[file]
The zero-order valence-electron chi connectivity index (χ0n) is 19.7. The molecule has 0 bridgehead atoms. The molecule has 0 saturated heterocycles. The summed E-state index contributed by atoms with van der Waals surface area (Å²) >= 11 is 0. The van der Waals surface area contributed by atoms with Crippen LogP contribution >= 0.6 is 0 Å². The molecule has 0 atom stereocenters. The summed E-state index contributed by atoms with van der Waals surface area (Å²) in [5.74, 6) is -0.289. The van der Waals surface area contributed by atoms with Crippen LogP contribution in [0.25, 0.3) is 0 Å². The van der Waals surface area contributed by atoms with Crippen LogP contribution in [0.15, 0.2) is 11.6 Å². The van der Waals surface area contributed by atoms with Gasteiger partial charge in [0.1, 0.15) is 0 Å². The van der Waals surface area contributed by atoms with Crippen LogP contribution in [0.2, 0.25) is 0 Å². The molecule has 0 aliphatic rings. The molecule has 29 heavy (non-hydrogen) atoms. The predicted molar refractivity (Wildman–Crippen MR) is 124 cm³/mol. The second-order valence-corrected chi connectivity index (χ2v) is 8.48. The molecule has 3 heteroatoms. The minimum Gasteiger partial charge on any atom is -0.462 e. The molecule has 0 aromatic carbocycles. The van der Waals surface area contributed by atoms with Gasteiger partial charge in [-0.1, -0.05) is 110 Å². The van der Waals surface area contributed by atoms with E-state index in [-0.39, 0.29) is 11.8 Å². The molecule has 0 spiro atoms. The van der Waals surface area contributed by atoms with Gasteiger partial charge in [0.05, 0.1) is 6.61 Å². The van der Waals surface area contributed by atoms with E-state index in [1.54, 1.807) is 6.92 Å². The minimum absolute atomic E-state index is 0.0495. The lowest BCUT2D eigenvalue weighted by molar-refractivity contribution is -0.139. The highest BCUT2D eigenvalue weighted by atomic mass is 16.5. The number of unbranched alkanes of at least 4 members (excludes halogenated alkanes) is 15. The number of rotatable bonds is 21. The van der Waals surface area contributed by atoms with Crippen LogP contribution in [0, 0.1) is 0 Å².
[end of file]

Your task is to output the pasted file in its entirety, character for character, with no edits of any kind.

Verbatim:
The zero-order valence-electron chi connectivity index (χ0n) is 19.7. The molecule has 0 bridgehead atoms. The molecule has 0 saturated heterocycles. The summed E-state index contributed by atoms with van der Waals surface area (Å²) >= 11 is 0. The van der Waals surface area contributed by atoms with Crippen LogP contribution >= 0.6 is 0 Å². The molecule has 0 atom stereocenters. The summed E-state index contributed by atoms with van der Waals surface area (Å²) in [5.74, 6) is -0.289. The van der Waals surface area contributed by atoms with Crippen LogP contribution in [0.25, 0.3) is 0 Å². The van der Waals surface area contributed by atoms with Crippen LogP contribution in [0.15, 0.2) is 11.6 Å². The van der Waals surface area contributed by atoms with Gasteiger partial charge in [0.1, 0.15) is 0 Å². The van der Waals surface area contributed by atoms with Crippen LogP contribution in [0.2, 0.25) is 0 Å². The molecule has 0 aliphatic rings. The molecule has 29 heavy (non-hydrogen) atoms. The predicted molar refractivity (Wildman–Crippen MR) is 124 cm³/mol. The second-order valence-corrected chi connectivity index (χ2v) is 8.48. The molecule has 3 heteroatoms. The minimum Gasteiger partial charge on any atom is -0.462 e. The molecule has 0 aromatic carbocycles. The van der Waals surface area contributed by atoms with Gasteiger partial charge in [-0.1, -0.05) is 110 Å². The van der Waals surface area contributed by atoms with E-state index in [-0.39, 0.29) is 11.8 Å². The molecule has 0 spiro atoms. The van der Waals surface area contributed by atoms with Gasteiger partial charge in [0.05, 0.1) is 6.61 Å². The van der Waals surface area contributed by atoms with E-state index in [1.54, 1.807) is 6.92 Å². The minimum absolute atomic E-state index is 0.0495. The lowest BCUT2D eigenvalue weighted by molar-refractivity contribution is -0.139. The highest BCUT2D eigenvalue weighted by atomic mass is 16.5. The number of unbranched alkanes of at least 4 members (excludes halogenated alkanes) is 15. The number of rotatable bonds is 21. The van der Waals surface area contributed by atoms with Crippen LogP contribution in [0, 0.1) is 0 Å².